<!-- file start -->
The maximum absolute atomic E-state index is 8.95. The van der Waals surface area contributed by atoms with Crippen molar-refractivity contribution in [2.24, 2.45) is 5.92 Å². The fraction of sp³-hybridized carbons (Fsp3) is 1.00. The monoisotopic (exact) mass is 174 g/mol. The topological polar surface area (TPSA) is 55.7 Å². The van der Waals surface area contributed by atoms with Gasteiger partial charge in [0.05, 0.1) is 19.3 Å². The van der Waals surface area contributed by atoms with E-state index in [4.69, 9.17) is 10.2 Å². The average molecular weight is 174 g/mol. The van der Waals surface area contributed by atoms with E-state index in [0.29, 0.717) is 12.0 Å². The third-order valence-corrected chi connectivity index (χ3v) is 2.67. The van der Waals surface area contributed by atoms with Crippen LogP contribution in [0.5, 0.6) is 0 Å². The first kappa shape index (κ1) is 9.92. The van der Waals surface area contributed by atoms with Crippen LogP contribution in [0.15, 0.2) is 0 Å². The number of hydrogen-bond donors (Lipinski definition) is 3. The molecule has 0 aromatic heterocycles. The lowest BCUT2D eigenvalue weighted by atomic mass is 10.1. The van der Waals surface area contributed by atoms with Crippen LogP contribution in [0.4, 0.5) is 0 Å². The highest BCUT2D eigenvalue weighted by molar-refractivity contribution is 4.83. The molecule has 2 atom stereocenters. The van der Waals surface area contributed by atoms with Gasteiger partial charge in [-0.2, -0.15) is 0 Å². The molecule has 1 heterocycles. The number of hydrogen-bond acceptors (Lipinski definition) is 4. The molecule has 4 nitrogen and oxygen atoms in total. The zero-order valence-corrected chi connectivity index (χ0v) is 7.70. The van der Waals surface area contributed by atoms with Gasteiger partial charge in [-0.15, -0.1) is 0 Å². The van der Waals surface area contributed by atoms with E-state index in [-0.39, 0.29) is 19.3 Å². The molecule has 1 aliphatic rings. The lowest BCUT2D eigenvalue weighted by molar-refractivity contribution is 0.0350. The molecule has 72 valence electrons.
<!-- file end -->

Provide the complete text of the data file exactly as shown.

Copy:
The maximum absolute atomic E-state index is 8.95. The van der Waals surface area contributed by atoms with Crippen molar-refractivity contribution in [2.24, 2.45) is 5.92 Å². The fraction of sp³-hybridized carbons (Fsp3) is 1.00. The monoisotopic (exact) mass is 174 g/mol. The topological polar surface area (TPSA) is 55.7 Å². The van der Waals surface area contributed by atoms with Gasteiger partial charge in [0.05, 0.1) is 19.3 Å². The van der Waals surface area contributed by atoms with E-state index in [4.69, 9.17) is 10.2 Å². The average molecular weight is 174 g/mol. The van der Waals surface area contributed by atoms with E-state index in [0.29, 0.717) is 12.0 Å². The third-order valence-corrected chi connectivity index (χ3v) is 2.67. The van der Waals surface area contributed by atoms with Crippen LogP contribution in [0.5, 0.6) is 0 Å². The first kappa shape index (κ1) is 9.92. The van der Waals surface area contributed by atoms with Crippen LogP contribution in [0.15, 0.2) is 0 Å². The number of hydrogen-bond donors (Lipinski definition) is 3. The molecule has 0 aromatic heterocycles. The lowest BCUT2D eigenvalue weighted by atomic mass is 10.1. The van der Waals surface area contributed by atoms with Crippen LogP contribution in [0.4, 0.5) is 0 Å². The highest BCUT2D eigenvalue weighted by molar-refractivity contribution is 4.83. The molecule has 2 atom stereocenters. The van der Waals surface area contributed by atoms with Gasteiger partial charge in [-0.2, -0.15) is 0 Å². The molecule has 1 heterocycles. The number of hydrogen-bond acceptors (Lipinski definition) is 4. The molecule has 4 nitrogen and oxygen atoms in total. The zero-order valence-corrected chi connectivity index (χ0v) is 7.70. The van der Waals surface area contributed by atoms with Gasteiger partial charge in [-0.15, -0.1) is 0 Å². The van der Waals surface area contributed by atoms with E-state index in [-0.39, 0.29) is 19.3 Å². The molecule has 1 aliphatic rings. The lowest BCUT2D eigenvalue weighted by molar-refractivity contribution is 0.0350. The molecule has 72 valence electrons.